We arrived in Beijing last Monday afternon and were instantly bombarded by the different-ness of the city. 14 million people here and not a word of language that can be read, written or pronounced with any of them. It is an imposing way to enter a new place, particularly when I think half of those 14 million people were at the train station at the same time as us.

The Great Wall.

Spent my first day in Beijing renting a bike and pedaling my way through the city centre. "The drivers here have even more disdain for pedestrians than they do for stop signs," Adam mentioned at one point and it certainly seems true. Riding a bike here is hilarious as the bike lanes are massive, traffic laws are lax, the drivers ignore cyclists completely and my bike, called the Flying Pigeon, had absolutely no brakes. I tore through the city, narrowly missing fruit carts, turning when I couldn't stop and dragging my feet against the back wheel to slow down, when I could.

So far I have been riding my trusty Flying Pigeon and doing a lot of the usual sightseeing stuff: visiting the Forbidden City and Tiananmen Square and doing a breakneck 10km hike along the Great Wall of China - gloriously impressive, particularly in fall with the autumnal colours blending together over the steep green hillsides. The Wall was so overwhelming it felt difficult to believe I was actually on it, even as I sat and looked at winding mile after winding mile of it, both to the left and right. As I clambered and hauled myself over the steeper bits, I was wondering if anyone could see me panting and wheezing from outer space.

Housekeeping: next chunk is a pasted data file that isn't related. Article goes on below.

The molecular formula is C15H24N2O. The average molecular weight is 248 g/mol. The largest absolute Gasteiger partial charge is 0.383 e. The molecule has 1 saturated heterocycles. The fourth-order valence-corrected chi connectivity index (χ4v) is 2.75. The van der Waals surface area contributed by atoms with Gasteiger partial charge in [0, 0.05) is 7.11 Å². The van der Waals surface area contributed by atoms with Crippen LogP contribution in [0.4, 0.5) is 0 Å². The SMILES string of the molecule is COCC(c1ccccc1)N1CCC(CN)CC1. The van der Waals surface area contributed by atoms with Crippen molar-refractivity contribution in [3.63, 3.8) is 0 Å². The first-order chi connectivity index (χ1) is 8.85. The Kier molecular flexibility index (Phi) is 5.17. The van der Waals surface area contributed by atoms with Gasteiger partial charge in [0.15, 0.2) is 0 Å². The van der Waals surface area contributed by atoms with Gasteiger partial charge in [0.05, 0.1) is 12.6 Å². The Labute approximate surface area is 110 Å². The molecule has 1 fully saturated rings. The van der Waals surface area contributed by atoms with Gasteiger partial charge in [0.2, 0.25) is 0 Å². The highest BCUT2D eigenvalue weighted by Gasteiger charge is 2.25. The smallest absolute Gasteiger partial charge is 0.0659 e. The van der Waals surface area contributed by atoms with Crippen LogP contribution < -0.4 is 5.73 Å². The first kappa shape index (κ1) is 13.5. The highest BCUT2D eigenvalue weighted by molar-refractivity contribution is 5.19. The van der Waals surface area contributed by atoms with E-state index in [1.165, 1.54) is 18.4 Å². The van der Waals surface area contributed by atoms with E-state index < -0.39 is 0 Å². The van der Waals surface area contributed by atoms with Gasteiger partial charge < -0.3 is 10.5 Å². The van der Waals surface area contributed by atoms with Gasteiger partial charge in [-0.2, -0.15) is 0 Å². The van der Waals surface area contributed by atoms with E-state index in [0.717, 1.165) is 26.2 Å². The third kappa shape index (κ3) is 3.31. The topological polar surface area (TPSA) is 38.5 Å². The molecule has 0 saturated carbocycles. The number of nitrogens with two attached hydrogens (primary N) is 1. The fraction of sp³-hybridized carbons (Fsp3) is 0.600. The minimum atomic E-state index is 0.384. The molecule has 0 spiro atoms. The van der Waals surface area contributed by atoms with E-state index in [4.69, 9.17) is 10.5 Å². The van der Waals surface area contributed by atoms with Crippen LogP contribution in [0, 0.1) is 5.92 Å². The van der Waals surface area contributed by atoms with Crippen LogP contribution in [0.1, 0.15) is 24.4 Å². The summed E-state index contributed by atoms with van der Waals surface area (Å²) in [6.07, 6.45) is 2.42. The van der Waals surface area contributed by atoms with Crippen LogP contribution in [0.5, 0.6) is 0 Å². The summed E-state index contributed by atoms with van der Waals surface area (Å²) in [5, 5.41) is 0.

In order to atone for my touristic nature I have been trying to eat like the locals. I spent last Wednesday night at the Night Market, a group of 5 dozen food stalls serving an impressive and disturbing menagerie of ex-animals. Beetle, sea horse and scorpion are all on the menu, as are snake, intestines and coccoon. Personally, I ventured for silk worm, grasshopper and "Goat Cock", which was minced neither in description nor preparation.

My Hallowe'en as a SARS Freedom Fighter - please note empty beer cans on the right.

Finally, I have been trying to get both my head, and my tongue, around the language here. Mandarin Chinese is a tonal language and there are 5 different ways of pronouncing each syllable. Difficult already, the problems are compounded by how the same syllables, when spoken with different tones, can mean something remarkably contrary. "I would like some peanuts" and "I've really missed you" are separated only by the bend of a few notes. Perhaps coincidentally, "pregnant" and "bad luck" are also only separated by one singular tone.

And now, on with the job hunt! To all my friends and family reading this as I plan to extend this journey, I just want you to know I would like some peanuts. I really mean that.

p.s. the Goat Cock was actually quite tasty. And exceptionally humbling.